Doing the Right Thing- the Bystander Effect and Personal Responsibility

The older I get, the more bothered I have become by the realization that there are many people who would rather look the other way, than do the right thing.
The revelations in 2011 about Sandusky and Penn State are prime example of this.
It is alarming to me how many people are afraid to make waves, who don’t want to get involved, or do not want to be the one to call attention to a problem in part because the problem happens to involve a well respected member of the community.
I have encountered many examples of this in my practice; stories of people being harmed and/or injustices being allowed to continue, because no one was brave enough to call a spade a spade and let the chips fall where they may.

In social psychology there is a concept called the Bystander Effect, in which the likelihood of someone responding to a situation decreases as the number of people witnessing the situation increases.

This diffusion of responsibility that happens when more than one person witnesses the same injustice on the one hand is somewhat understandable (people seem to think someone else will deal with the problem, or if others are not reacting they shouldn’t either) but at the same time baffling and disturbing.  It seems counterintuitive to think the more people are available to help another human being when they need it, the less likely that person is to actually be helped.  How sad for all of us who may need help.

I like to think there are many people who do not respond this way.  But I have been shocked at how often I have been wrong about this, even when people are in positions of authority, even when people are acting in a professional capacity and are charged with the task of helping.  Sometimes these situations are complex and the solutions are not clear or easy.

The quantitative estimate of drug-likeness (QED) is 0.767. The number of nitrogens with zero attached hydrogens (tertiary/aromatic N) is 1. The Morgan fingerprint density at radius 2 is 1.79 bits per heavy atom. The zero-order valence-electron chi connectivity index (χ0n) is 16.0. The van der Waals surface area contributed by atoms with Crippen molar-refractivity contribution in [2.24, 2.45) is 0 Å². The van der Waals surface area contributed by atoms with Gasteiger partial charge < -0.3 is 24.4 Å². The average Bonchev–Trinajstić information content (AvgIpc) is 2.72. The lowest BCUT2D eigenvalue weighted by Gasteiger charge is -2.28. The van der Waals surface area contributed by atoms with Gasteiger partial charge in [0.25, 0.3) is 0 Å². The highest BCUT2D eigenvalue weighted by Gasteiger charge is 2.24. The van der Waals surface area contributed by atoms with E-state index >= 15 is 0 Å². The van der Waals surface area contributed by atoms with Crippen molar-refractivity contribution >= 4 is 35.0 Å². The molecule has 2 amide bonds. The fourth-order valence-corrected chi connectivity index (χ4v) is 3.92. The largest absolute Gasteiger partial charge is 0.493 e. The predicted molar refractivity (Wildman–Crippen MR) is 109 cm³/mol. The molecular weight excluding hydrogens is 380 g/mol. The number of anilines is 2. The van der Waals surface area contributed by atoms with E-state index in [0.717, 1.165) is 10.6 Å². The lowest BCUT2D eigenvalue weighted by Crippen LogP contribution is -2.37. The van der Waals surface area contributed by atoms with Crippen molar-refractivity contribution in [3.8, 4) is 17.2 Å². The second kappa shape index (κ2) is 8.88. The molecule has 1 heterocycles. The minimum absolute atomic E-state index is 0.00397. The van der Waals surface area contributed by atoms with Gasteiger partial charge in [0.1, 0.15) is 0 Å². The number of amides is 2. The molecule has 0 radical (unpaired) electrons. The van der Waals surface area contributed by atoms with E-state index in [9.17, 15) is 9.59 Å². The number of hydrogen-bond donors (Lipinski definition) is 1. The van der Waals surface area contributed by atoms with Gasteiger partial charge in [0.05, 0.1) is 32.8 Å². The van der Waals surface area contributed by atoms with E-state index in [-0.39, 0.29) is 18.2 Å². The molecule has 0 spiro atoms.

My hope is that situations like Penn State act as a wake up call to all of us to ensure that the right thing is done or that we continue to try to find the right thing to do, rather than look away and say to ourselves it is not our responsibility.  I’d like to live in a world where we all believe it is everyone’s responsibility to protect each other, particularly those who cannot as easily protect themselves.

2 Comments
  1. Tiko Glossum

    I completely agree. So sad what we’ve come to as a result of the ever growing need for social approval. Individually, many of the people may have desired to do something. Due to the threat of social judgement for taking an abnormal action, those same people think twice and decide against their initial instinct.
    It is assumed that if nobody else is getting involved then there must be some reason for it, and nobody wants to be the one to get their hands dirty.
    What is it when people look to strangers for cues as to how they should behave, instead of using internal values as a moral compass.
    Most people are sheep, and some are shepherds.

    • drbettina

      Excellent points! Sometimes I think we assume others know better than us or more than us, especially since diffusion of responsibility increases with increasing numbers of people. People feel more comfortable conforming to what they perceive as the norm, often even if it is not the best response!

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